Opioids, Benzodiazepines and the Elderly: A pocket guide

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Opioids and Chronic Pain

Chronic pain is a major cause of disability in the elderly. According to the POWER study (a review of the health status of women in Ontario), 31% of women aged 75 and older are limited in their activities of daily living because of arthritis-related pain. Unfortunately, treatment options are limited. NSAIDs must be prescribed with caution, and physicians are reluctant to prescribe opioids because of an increased risk of falls and sedation. But opioids have an important role to play in therapy. Elderly patients with severe biomedical pain conditions often respond very well to low doses of opioids. They are at low risk for opioid addiction, and falls and sedation can be minimized with careful titration.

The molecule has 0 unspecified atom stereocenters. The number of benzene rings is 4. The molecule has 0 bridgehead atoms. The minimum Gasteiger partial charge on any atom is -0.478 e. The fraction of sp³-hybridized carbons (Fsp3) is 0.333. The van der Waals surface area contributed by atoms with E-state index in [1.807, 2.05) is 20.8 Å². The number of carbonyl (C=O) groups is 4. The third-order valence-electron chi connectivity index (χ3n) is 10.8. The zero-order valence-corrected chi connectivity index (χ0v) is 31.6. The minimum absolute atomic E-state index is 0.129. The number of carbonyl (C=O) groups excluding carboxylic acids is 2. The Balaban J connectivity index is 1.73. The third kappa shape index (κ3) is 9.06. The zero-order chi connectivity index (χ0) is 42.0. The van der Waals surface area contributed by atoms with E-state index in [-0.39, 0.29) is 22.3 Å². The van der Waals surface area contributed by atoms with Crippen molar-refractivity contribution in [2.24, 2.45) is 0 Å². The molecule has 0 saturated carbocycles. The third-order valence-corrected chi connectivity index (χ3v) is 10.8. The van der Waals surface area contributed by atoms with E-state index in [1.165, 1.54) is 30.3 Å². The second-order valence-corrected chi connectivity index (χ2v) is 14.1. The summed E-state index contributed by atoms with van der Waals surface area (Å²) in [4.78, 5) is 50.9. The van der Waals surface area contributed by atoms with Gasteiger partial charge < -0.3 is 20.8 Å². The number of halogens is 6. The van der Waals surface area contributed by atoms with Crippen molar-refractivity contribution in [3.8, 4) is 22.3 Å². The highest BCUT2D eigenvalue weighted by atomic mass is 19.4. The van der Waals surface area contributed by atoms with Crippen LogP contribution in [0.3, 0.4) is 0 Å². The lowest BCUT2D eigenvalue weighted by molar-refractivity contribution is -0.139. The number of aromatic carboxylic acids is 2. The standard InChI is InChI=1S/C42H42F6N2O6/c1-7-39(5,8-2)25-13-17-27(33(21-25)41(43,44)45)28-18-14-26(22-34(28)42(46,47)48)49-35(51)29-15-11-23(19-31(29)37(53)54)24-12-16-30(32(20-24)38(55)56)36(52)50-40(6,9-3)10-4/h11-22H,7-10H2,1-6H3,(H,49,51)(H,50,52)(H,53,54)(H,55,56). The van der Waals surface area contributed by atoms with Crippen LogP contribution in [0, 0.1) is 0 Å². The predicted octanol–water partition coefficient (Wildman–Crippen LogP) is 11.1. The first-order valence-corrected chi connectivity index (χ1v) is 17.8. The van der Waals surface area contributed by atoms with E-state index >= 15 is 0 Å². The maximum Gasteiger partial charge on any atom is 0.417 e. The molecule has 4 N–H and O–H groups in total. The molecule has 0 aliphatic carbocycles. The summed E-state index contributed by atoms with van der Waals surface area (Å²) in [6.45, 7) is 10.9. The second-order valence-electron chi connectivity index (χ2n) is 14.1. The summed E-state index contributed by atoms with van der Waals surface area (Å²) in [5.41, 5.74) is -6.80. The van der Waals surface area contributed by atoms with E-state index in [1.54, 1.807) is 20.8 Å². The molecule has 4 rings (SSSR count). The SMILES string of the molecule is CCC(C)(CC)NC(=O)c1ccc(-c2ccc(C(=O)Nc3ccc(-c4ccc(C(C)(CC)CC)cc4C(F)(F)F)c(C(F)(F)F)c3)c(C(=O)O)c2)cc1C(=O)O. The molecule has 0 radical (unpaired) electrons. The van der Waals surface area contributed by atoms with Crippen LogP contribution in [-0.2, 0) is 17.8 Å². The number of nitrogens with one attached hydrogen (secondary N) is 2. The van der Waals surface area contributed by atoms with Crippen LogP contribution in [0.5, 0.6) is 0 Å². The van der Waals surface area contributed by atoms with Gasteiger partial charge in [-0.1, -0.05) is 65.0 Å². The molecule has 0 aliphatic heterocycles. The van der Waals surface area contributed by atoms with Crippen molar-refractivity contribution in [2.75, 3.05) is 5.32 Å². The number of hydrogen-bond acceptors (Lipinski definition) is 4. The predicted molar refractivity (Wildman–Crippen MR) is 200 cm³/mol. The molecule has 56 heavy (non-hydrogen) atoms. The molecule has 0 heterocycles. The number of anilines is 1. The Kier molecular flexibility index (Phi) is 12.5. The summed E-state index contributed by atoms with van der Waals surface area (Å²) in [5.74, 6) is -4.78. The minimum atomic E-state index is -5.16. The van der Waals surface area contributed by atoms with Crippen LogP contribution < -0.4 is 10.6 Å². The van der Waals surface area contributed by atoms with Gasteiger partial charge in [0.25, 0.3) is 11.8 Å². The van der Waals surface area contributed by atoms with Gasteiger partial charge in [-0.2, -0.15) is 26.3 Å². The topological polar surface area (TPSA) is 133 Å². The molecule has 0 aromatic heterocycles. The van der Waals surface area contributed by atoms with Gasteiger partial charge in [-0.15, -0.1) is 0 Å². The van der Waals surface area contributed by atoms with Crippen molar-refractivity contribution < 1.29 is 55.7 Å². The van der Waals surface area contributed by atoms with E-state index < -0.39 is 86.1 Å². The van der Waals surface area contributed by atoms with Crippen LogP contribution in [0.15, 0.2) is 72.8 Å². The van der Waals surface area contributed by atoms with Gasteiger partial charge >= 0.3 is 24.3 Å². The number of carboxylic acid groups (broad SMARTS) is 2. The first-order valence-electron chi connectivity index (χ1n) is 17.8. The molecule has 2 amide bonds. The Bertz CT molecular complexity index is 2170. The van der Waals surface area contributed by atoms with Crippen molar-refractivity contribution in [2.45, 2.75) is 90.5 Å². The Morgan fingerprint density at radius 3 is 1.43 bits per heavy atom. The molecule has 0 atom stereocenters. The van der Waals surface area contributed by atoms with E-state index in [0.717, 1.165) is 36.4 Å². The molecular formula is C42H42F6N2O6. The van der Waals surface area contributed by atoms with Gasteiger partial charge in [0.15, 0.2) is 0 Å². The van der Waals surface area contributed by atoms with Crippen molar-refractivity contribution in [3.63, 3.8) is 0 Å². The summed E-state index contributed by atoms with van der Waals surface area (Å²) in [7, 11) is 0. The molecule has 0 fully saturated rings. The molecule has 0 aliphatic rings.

You should not rely on this pocket tool for financial or legal advice. It provides general information only. NICE is not responsible for any use of the information other than for general educational/informational purposes and no claim can be made against NICE or any of its personnel for any such use.
National Initiative for the Care of the Elderly (NICE)
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Toronto, Ontario M5S 1V4, Canada